Last weekend I went to a field hockey tournament that my niece was in. It was a beautiful day, and her team was in good form. Not only did her team win, but she scored a goal. Yes, I’m a proud uncle!
But something came up that got me to thinking about business and finance. During the game her father and I chatted, catching up on things, and he gave me a bit of background on my niece and her team. It turns out that this is the second team that she belongs to, having joined the tournament team this year. Her father then commented on how it was a better team and conveyed my niece’s observations about it: the coach is more methodical and disciplined, the players are older and more experienced, and drills are more robust.
In thinking about it, I almost feel like he could be talking about how we raise our game in business. We look at skills that we can hone: improving our understanding of our ideal clients, coming up with new service offerings, testing and refining products, tweaking our pricing strategies, and becoming better managers. We listen to podcasts and read blogs to get ideas, learn, and get better at the craft of entrepreneurship.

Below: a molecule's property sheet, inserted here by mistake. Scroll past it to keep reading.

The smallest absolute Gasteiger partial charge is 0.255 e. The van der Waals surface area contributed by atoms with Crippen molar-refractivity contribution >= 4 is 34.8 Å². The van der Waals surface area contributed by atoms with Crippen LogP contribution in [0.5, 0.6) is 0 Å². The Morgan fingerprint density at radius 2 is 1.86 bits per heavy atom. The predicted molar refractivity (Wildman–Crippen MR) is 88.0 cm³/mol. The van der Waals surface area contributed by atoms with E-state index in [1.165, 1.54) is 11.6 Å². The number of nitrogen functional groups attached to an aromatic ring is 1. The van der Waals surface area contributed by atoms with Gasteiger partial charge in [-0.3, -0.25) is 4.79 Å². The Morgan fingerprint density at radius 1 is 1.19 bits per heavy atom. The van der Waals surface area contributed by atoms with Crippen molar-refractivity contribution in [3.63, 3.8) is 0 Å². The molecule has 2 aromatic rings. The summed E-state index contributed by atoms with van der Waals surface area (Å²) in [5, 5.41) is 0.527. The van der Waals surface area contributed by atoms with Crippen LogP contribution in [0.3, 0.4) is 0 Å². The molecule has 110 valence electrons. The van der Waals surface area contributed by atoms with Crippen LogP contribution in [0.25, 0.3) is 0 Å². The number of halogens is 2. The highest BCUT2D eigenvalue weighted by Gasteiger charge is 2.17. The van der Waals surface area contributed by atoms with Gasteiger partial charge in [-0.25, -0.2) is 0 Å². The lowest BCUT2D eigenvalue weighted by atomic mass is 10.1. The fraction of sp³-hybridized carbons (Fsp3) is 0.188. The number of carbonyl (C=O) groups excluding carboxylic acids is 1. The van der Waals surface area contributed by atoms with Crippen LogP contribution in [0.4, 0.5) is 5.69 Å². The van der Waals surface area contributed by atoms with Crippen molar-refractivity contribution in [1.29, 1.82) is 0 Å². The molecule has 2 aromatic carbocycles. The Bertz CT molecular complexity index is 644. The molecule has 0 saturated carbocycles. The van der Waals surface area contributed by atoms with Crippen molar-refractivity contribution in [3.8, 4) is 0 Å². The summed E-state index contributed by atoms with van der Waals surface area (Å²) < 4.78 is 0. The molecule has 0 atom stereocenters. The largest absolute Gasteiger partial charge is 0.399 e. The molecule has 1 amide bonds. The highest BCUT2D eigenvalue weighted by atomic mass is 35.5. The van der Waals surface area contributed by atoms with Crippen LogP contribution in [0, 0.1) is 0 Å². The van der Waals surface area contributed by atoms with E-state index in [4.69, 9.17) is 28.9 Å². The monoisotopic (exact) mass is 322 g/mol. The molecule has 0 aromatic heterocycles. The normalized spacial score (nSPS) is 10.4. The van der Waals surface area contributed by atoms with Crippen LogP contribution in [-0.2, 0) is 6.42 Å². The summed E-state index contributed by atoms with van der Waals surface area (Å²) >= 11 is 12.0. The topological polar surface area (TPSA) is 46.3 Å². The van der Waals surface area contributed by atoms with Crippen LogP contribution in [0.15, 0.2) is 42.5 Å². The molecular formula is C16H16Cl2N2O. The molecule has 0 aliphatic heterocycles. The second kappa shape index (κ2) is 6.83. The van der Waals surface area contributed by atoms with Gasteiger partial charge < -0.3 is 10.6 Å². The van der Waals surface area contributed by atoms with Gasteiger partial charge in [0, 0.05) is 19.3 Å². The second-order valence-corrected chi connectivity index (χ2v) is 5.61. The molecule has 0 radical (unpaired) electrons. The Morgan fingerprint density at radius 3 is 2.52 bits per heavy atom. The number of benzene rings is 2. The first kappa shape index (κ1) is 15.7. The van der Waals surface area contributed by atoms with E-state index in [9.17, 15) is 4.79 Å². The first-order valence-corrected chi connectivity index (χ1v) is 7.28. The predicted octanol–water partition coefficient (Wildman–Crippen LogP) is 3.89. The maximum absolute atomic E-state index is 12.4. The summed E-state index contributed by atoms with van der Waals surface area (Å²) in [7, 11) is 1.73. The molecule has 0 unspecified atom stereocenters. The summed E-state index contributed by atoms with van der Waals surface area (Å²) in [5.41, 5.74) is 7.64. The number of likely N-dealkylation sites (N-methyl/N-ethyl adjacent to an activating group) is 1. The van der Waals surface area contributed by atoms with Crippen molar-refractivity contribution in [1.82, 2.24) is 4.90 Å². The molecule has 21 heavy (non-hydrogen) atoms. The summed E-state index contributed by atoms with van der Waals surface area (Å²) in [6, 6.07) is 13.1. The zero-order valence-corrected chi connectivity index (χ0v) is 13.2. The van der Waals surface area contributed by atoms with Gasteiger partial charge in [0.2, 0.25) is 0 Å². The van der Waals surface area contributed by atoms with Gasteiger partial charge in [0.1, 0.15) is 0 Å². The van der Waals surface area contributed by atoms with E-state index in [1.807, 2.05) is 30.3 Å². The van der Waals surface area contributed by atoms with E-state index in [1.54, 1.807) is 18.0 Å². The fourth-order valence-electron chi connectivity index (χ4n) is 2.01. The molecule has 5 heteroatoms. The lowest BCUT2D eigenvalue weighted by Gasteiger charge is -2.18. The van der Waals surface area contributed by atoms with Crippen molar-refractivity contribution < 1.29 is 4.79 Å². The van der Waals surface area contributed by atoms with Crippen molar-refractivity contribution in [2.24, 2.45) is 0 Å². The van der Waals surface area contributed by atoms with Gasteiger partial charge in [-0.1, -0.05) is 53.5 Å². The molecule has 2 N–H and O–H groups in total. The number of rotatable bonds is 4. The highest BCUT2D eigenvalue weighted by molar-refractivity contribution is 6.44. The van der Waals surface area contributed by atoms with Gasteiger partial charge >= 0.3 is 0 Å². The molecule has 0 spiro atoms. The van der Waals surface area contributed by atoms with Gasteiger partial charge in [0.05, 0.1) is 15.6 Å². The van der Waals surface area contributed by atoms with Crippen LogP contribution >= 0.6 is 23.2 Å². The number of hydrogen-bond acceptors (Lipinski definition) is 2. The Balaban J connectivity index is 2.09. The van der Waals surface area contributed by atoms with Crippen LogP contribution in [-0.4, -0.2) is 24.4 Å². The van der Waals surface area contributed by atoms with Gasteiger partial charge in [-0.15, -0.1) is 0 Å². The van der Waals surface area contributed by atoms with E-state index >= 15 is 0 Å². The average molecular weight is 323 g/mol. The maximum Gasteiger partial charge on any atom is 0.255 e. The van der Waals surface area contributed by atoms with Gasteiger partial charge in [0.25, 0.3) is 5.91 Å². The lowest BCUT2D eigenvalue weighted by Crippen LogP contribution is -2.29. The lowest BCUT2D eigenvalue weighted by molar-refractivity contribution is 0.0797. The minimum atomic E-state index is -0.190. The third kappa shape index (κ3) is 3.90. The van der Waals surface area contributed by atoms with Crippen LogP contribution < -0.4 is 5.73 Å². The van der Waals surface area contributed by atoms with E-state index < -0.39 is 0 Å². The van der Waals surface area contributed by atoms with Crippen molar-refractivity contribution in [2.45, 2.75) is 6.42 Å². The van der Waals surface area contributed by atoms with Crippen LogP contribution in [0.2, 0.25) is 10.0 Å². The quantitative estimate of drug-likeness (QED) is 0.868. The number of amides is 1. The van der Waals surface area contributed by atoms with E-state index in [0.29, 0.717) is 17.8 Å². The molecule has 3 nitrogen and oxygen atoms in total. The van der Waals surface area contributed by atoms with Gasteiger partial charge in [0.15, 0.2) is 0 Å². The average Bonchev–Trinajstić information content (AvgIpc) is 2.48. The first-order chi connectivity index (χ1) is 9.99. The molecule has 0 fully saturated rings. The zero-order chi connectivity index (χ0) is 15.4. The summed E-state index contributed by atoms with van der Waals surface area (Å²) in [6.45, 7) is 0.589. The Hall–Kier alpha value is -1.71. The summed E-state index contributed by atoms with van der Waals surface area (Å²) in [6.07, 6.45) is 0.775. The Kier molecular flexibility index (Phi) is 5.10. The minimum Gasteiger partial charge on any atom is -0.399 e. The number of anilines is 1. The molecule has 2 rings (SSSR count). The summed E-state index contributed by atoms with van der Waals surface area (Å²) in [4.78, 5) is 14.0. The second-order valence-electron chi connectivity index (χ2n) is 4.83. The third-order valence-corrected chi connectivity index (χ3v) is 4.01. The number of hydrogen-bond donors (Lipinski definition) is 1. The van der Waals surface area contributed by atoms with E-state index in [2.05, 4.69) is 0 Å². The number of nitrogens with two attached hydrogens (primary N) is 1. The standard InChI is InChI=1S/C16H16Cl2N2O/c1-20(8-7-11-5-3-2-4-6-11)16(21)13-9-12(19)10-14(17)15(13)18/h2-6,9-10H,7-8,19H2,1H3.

But I also believe that we raise our game by improving our social context. I’m almost tempted to call it community, but not quite sure that this would quite be correct. Regardless of what it should be called, being in an environment of our peers—of surrounding ourselves with like-minded entrepreneurs—affects our mindset and expectations of ourselves. I think that is part of what is happening with my niece on the field, and it shows.
So this is a reminder, to myself as well, to not just raise the game, but to do it by making sure I hang out with better teammates. And when that happens, we’ll keep improving our bottom lines.